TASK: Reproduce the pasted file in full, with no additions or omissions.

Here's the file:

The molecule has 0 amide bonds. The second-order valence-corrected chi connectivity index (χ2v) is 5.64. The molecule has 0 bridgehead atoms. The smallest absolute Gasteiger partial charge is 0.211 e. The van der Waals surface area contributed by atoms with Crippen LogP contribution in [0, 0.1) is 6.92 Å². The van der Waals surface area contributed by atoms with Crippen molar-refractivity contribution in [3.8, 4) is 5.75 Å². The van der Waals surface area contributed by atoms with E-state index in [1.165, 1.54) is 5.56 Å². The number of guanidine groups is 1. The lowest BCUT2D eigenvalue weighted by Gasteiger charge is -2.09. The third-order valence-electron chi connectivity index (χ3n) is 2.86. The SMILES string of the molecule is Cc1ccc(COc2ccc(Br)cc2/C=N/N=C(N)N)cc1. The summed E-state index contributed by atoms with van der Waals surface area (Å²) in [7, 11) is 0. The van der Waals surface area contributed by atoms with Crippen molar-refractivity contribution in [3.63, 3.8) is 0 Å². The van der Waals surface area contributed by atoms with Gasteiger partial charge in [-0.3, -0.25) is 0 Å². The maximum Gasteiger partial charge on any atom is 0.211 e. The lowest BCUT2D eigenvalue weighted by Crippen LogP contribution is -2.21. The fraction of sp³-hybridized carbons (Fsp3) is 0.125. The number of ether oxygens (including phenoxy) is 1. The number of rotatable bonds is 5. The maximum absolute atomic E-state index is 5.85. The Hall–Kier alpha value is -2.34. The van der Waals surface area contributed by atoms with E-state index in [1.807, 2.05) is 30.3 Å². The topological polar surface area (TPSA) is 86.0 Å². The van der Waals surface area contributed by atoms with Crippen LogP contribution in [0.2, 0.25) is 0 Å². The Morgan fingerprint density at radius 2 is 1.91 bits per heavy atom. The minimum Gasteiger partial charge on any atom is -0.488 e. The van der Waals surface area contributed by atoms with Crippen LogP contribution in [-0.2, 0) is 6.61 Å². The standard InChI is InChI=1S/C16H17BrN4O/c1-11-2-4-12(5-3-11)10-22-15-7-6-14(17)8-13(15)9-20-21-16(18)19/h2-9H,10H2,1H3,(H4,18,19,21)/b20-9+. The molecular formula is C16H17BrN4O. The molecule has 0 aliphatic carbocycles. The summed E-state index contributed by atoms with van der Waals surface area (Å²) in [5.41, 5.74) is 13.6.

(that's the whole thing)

The molecule has 0 amide bonds. The second-order valence-corrected chi connectivity index (χ2v) is 5.64. The molecule has 0 bridgehead atoms. The smallest absolute Gasteiger partial charge is 0.211 e. The van der Waals surface area contributed by atoms with Crippen LogP contribution in [0, 0.1) is 6.92 Å². The van der Waals surface area contributed by atoms with Crippen molar-refractivity contribution in [3.8, 4) is 5.75 Å². The van der Waals surface area contributed by atoms with E-state index in [1.165, 1.54) is 5.56 Å². The number of guanidine groups is 1. The lowest BCUT2D eigenvalue weighted by Gasteiger charge is -2.09. The third-order valence-electron chi connectivity index (χ3n) is 2.86. The SMILES string of the molecule is Cc1ccc(COc2ccc(Br)cc2/C=N/N=C(N)N)cc1. The summed E-state index contributed by atoms with van der Waals surface area (Å²) in [7, 11) is 0. The van der Waals surface area contributed by atoms with Crippen molar-refractivity contribution in [3.63, 3.8) is 0 Å². The van der Waals surface area contributed by atoms with Gasteiger partial charge in [-0.3, -0.25) is 0 Å². The maximum Gasteiger partial charge on any atom is 0.211 e. The lowest BCUT2D eigenvalue weighted by Crippen LogP contribution is -2.21. The fraction of sp³-hybridized carbons (Fsp3) is 0.125. The number of ether oxygens (including phenoxy) is 1. The number of rotatable bonds is 5. The maximum absolute atomic E-state index is 5.85. The Hall–Kier alpha value is -2.34. The van der Waals surface area contributed by atoms with E-state index in [1.807, 2.05) is 30.3 Å². The topological polar surface area (TPSA) is 86.0 Å². The van der Waals surface area contributed by atoms with Crippen LogP contribution in [0.2, 0.25) is 0 Å². The Morgan fingerprint density at radius 2 is 1.91 bits per heavy atom. The minimum Gasteiger partial charge on any atom is -0.488 e. The van der Waals surface area contributed by atoms with Crippen LogP contribution in [-0.2, 0) is 6.61 Å². The standard InChI is InChI=1S/C16H17BrN4O/c1-11-2-4-12(5-3-11)10-22-15-7-6-14(17)8-13(15)9-20-21-16(18)19/h2-9H,10H2,1H3,(H4,18,19,21)/b20-9+. The molecular formula is C16H17BrN4O. The molecule has 0 aliphatic carbocycles. The summed E-state index contributed by atoms with van der Waals surface area (Å²) in [5.41, 5.74) is 13.6.